In­dian con­sumers say hello to VOICE-BASED DE­VICES

Millennium Post - - Mp Around Town -

Hey Alexa! Please play ‘Bhaja Govin­dam’ by M S Sub­bu­lak­shmi, goes the com­mand ev­ery morn­ing at my home and Alexa takes no time in oblig­ing, play­ing the song by the leg­endary Car­natic vo­cal­ist as break­fast be­gins to roll.

This has be­come a rou­tine at mil

lions of In­dian homes, in­di­cat­ing a clear trend about voice be­com­ing the next con­ver­sa­tional plat­form be­tween peo­ple and de­vices.

As we head to­ward a world where data-driven ma­chine in­tel­li­gence pow­ers con­ver­sa­tions be­tween brands and con­sumers, In­dian con­sumers are now ready for this, fre­quently us­ing smart­phones to in­ter­act with brands and co­or­di­nate tasks.

Ac­cord­ing to For­rester, mo­bile pen­e­tra­tion has al­lowed rapid, leapfrog­ging ac­cel­er­a­tion among metropoli­tan In­dian on­line adults in the up­take of wear­able de­vices and other smart tech­nol­ogy.

Nearly 54 per cent In­di­ans now use at least one wear­able de­vice. The smart home is at a sim­i­lar turn­ing point: 30 per cent use a smart TV, 16 per cent use a voice as­sis­tant speaker and 36 per cent use smart home de­vices like In­ter­net-con­nected ther­mostats or home au­dio sys­tems.

Ac­cord­ing to Meenakshi Ti­wari, Fore­cast An­a­lyst at For­rester, most of the dig­i­tal con­sumers in In­dia to­day are mo­bile con­sumers, do­ing multi-task­ing on the go. “Voice has much big­ger role to play in the cir­cum­stance, which is fur­ther ver­i­fied by the fact that 28 per cent of search queries in In­dia are done by voice, and Hindi voice search

queries are grow­ing at over 400 per cent year on year,” she said.

“Smart speaker will also play crit­i­cal in this di­rec­tion which is ev­i­dent from their in­creas­ing ship­ment and time spent by con­sumer on it,” Ti­wai added.

Ac­cord­ing to mar­ket re­search firm In­ter­na­tional Data Corp (IDC), the smart speak­ers’ cat­e­gory in In­dia, led by Ama­zon, grew 43 per cent in the sec­ond quar­ter of 2018.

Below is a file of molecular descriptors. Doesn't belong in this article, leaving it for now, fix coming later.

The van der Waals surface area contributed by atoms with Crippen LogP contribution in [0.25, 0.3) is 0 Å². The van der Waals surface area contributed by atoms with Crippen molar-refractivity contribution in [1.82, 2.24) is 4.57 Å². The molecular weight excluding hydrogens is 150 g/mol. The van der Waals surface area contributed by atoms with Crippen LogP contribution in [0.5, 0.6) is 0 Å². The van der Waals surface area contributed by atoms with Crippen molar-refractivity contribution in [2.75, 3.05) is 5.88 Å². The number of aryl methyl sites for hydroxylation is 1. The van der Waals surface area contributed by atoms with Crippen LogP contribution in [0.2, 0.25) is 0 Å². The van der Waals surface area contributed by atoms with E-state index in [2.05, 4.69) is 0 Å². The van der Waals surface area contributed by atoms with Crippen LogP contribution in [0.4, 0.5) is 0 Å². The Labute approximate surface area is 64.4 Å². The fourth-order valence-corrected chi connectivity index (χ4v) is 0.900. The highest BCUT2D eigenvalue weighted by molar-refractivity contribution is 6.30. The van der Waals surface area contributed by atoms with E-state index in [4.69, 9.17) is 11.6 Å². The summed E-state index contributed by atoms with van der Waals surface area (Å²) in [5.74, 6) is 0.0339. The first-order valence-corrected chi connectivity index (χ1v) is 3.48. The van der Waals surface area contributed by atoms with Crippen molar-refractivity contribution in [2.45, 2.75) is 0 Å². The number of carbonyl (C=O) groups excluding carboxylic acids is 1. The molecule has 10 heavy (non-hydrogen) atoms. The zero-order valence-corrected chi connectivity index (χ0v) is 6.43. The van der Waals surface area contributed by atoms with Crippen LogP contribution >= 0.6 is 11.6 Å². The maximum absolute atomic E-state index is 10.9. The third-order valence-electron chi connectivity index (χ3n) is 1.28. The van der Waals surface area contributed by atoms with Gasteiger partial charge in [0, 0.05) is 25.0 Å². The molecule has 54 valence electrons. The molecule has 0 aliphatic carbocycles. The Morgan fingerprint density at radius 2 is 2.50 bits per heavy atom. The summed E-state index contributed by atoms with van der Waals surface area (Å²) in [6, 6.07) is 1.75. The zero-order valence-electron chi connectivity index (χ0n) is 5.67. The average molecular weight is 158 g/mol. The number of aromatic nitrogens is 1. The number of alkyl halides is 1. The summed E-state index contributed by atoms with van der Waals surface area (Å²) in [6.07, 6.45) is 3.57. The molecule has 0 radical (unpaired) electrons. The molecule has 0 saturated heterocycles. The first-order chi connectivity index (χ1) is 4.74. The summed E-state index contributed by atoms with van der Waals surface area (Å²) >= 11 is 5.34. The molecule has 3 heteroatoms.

“I per­son­ally be­lieve that voice as a plat­form is go­ing to lead next wave of con­tent searches, so­cial con­ser­va­tion, and even­tu­ally, it will also be­come the medium of com­merce, said Jaipal Singh, Se­nior An­a­lyst, IDC In­dia.

We al­ready have voice-en­abled de­vices which help us set rou­tines, au­to­mate home ap­pli­ances and pro­vide on-de­mand in­for­ma­tion.

“In terms of de­vices in­stall base in 2018, it has sig­nif­i­cantly im­proved as ven­dors have shipped a set of new de­vices rang­ing from mo­bile phones, ear pods, TVS and smart speak­ers with voice as­sis­tants fea­ture en­abled on them,” Singh said.

This nov­elty fea­ture is re­ally at­tract­ing a wide seg­ment of users and ob­vi­ously, mil­len­ni­als and Gen Z are lead­ing the adop­tion as they are more com­fort­able to ex­per­i­ment with new tech­nol­ogy.

Ac­cord­ing to Singh, smart speak­ers are very pop­u­lar among the kids who mostly use those for ed­u­ca­tional con­tent, lis­ten­ing mytho­log­i­cal sto­ries quizzing and play­ing games.

There are still con­cerns on users spend­ing time with voice as­sis­tants as it is yet to get the de­sired trac­tion in In­dia. How­ever, re­fined use cases with

lo­calised ex­pe­ri­ences are ex­pected to

lead the de­sired growth of voice-based de­vices in the com­ing years.

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